Smart Money: C&G Partners Designs New Wall Street Museum (Part 3)

We’ve teased you with a mystery hat, revealed the design challenge taken on by C&G Partners, and described the exhibits of the Museum of American Finance (MAF), which opened today on Wall Street. Now for a look at the museum’s new brand identity…

In choosing a signature color, “We said, ‘let’s not make it money green,” lead designer Jonathan Alger told us. And so the C&G team ditched American currency’s grimey piney hues for a bright, avocado green, which pops when used with matte gray and white. By replacing the “s” in “museum” (sans serif, all caps) with a “$,” they allowed the word to stand on its own (like so) and be combined with other words while retaining its association with the museum.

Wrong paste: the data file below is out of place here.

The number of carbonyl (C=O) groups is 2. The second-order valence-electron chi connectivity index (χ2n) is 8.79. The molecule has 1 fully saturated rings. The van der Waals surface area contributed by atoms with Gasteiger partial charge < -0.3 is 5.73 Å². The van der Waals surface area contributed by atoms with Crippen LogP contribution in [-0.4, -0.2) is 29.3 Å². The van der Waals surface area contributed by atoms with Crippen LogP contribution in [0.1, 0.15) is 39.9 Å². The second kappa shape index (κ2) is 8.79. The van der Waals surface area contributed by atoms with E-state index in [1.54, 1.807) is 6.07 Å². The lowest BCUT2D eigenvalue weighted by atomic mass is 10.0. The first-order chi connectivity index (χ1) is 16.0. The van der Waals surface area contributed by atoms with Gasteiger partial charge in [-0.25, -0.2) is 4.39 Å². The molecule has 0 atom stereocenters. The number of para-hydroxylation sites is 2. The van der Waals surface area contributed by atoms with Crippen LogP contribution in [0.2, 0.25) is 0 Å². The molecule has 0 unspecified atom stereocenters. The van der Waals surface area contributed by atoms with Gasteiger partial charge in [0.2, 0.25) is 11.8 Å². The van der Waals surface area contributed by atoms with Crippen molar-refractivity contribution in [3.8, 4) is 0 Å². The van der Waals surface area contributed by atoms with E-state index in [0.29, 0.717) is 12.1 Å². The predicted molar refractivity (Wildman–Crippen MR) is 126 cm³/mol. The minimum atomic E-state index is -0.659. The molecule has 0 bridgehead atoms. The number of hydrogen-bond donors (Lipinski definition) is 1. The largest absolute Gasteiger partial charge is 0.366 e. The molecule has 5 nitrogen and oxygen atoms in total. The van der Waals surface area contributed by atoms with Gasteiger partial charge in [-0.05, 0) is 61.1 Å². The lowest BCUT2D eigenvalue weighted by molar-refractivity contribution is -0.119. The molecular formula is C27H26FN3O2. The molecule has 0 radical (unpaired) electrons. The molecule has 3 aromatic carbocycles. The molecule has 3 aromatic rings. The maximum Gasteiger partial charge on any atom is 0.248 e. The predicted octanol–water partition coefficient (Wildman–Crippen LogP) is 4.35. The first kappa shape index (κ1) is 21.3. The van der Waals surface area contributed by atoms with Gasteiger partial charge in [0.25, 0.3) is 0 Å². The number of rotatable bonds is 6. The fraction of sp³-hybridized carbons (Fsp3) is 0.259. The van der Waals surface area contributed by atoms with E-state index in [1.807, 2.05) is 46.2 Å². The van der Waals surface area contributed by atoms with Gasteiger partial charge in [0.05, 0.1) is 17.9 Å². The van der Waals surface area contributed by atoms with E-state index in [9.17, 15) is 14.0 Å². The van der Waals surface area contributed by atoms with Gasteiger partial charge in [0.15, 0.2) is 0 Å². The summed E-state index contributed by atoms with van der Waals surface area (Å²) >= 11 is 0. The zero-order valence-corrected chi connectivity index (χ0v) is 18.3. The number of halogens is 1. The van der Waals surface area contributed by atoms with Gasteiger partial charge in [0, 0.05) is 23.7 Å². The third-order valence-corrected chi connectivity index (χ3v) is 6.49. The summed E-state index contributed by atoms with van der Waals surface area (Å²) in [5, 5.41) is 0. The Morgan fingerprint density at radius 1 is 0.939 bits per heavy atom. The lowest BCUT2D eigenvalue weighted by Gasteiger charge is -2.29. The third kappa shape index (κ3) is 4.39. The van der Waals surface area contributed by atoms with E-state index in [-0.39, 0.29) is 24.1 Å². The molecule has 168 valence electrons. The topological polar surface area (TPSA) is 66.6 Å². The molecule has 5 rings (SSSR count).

We couldn’t resist asking Alger what, after spending about a year immersed in the history of American finance, he found most interesting about the subject. He immediately mentioned the sign language of futures trading–that highly codified set of hand signals used to quickly, silently, and confidentially conduct business on the commodities trading floor. “I think the hand signals would be worth Steve Heller doing a chapter in one of his books,” Alger said. “It’s found typography.” Here, for example, are some of the signs used by traders to indicate the expiration month of futures contracts:

Now that we’ve told you all about the MAF, we still want you to actually visit it yourself, so we’ll leave you with this tempting image of a very special sofa that sits outside of the museum’s well-stocked gift shop. From across the room, we thought this object might be the work of Marc Newson. It was in fact made by another ace welder, artist Johnny Swing, out of 7,000 nickels:

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